European stock markets slipped on Wednesday, on the heels of a three-session winning streak that has seen the Stoxx Europe 600 index near its best level in four years.
Sectors on the move included banking, which traded higher after results from Société Générale, while drug stocks led the decliners.
The Stoxx Europe 600 index
which is headed toward its fifth-straight week of gains was flat at 403.90. The index closed up 0.2% at 404.23 on Tuesday.
The German DAX 30 index
was flat at 13,144.15, while the French CAC 40
was also unchanged at 5,847.88. The FTSE 100 index was flat at 7,385.31.
Data from Germany showed factory orders rising in September after two consecutive monthly declines. Meanwhile, the final composite purchasing managers’ index for the euro area showed the region remained “close to stagnation” in October, according to data provider IHS Market.
The pause for European stocks comes after the S&P 500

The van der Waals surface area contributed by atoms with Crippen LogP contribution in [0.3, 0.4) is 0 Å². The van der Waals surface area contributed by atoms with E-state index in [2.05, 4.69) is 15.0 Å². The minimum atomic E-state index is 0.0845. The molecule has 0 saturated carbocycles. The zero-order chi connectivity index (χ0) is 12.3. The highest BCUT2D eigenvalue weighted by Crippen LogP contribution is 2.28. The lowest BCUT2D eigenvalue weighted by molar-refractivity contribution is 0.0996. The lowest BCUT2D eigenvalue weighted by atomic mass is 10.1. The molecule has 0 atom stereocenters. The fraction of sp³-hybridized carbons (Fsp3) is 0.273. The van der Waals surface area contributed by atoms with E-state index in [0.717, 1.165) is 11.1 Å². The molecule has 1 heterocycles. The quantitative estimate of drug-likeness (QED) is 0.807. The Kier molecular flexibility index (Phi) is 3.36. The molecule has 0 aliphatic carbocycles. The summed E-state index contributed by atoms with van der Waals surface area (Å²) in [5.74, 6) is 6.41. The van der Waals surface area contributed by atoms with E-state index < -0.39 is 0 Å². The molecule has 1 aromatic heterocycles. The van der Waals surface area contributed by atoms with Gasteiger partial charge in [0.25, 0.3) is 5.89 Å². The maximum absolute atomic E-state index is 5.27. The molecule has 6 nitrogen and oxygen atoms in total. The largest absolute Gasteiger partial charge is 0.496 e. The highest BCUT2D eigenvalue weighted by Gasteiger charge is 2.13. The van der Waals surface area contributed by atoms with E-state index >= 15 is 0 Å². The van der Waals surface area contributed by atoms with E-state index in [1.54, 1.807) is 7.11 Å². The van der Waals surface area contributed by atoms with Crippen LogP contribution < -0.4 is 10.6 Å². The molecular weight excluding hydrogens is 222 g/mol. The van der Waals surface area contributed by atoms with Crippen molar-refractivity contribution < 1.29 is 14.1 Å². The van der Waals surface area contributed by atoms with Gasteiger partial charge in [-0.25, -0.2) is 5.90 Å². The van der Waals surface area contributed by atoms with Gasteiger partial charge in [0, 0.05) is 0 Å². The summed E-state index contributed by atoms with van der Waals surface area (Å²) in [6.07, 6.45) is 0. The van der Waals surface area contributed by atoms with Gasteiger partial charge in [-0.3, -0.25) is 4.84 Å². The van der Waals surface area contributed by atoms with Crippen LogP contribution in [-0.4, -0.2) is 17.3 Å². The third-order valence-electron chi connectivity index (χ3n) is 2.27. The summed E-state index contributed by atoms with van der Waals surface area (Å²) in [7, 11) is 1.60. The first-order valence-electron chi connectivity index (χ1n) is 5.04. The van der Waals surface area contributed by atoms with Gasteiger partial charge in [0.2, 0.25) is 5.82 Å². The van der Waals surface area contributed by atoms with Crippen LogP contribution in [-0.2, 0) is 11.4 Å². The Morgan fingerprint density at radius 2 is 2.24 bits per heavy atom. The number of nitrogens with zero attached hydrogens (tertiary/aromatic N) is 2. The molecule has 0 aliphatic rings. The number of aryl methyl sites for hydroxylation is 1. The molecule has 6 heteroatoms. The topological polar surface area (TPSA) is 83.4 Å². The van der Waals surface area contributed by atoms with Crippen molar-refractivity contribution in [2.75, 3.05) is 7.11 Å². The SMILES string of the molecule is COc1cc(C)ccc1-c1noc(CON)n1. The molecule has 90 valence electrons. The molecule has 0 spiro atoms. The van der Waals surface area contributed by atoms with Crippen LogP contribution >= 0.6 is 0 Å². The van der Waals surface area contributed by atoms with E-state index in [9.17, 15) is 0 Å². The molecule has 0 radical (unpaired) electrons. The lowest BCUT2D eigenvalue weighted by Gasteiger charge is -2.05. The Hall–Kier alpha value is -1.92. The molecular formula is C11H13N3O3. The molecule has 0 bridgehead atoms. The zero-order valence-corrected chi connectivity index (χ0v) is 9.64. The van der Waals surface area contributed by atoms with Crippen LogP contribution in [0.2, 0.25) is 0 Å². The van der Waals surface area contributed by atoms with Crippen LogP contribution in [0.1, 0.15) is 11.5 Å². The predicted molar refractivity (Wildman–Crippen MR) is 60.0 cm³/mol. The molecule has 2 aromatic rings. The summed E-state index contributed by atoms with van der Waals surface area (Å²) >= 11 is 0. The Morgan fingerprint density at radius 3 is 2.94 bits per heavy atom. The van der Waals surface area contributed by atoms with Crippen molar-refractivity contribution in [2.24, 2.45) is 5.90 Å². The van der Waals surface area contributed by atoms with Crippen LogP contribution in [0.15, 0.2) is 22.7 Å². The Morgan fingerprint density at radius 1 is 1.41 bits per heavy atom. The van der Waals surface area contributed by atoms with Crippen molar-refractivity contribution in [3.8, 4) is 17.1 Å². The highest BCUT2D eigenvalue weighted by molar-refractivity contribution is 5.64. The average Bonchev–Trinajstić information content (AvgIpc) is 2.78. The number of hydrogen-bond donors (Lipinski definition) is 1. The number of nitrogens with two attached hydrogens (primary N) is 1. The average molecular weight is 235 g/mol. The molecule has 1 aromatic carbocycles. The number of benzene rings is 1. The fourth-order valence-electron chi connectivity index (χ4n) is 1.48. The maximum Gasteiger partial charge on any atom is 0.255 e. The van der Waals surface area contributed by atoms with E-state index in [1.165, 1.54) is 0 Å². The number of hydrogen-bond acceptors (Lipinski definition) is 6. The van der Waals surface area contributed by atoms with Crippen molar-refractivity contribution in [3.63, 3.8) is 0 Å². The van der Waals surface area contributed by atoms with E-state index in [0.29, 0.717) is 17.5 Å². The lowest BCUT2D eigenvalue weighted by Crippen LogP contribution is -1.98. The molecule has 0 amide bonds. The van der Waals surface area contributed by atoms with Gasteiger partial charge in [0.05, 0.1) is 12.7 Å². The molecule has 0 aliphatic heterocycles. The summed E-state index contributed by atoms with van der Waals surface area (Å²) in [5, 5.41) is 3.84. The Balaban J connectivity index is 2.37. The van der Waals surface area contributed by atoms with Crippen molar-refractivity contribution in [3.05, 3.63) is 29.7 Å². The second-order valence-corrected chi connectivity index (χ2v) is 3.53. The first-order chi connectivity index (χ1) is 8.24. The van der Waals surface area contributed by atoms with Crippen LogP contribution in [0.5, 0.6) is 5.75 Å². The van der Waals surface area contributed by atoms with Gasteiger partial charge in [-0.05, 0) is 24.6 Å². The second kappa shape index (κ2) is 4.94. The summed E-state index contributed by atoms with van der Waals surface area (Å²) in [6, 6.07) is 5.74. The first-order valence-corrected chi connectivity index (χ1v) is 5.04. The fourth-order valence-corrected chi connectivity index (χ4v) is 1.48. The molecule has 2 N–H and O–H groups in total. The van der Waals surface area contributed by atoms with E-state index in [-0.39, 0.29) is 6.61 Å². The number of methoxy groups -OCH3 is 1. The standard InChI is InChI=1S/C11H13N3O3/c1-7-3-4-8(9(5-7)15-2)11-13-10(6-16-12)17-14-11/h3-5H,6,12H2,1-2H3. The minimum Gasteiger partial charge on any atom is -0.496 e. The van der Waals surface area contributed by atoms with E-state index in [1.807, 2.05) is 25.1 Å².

slipped 0.1% on Tuesday, while the Dow Jones Industrial Average
and Nasdaq Composite
finished the day at record highs, after better-than-expected services sector data and more optimism over the prospects of a U.S.-China trade deal. U.S. stock futures were flat on Wednesday.
Earnings continued to stream out of Europe, with Société Générale
climbing 2.8% after the French bank reported a slip in third-quarter profit, which also missed analysts’ expectations, and weaker revenue. But a key measure of capital strength — the core tier one ratio — rose to 12.5% in September from 12% at the end of June.
Shares of Adidas
slid 2.4% after the sports retailer reported third-quarter net profit and sales that beat analysts’ expectations, but appeared to disappoint some investors with its outlook.
Shares of Royal Ahold Delhaize
climbed 3.7% after the Dutch retailer reported a 2.9% rise in third-quarter net sales, boosted by strong net consumer online sales. In the same sector, U.K.-based Marks & Spencer
jumped 2.7% after reporting that pretax profit jumped 52% in the first six months of fiscal 2020, though it warned market conditions remain challenging.
was the worst-performing company on the Stoxx Europe 600, with shares in the Danish facilities business plunging 18% after a pre-earnings release for the third quarter showed organic growth of 8.4%, but also a significant warning on margins this year, UBS analysts noted.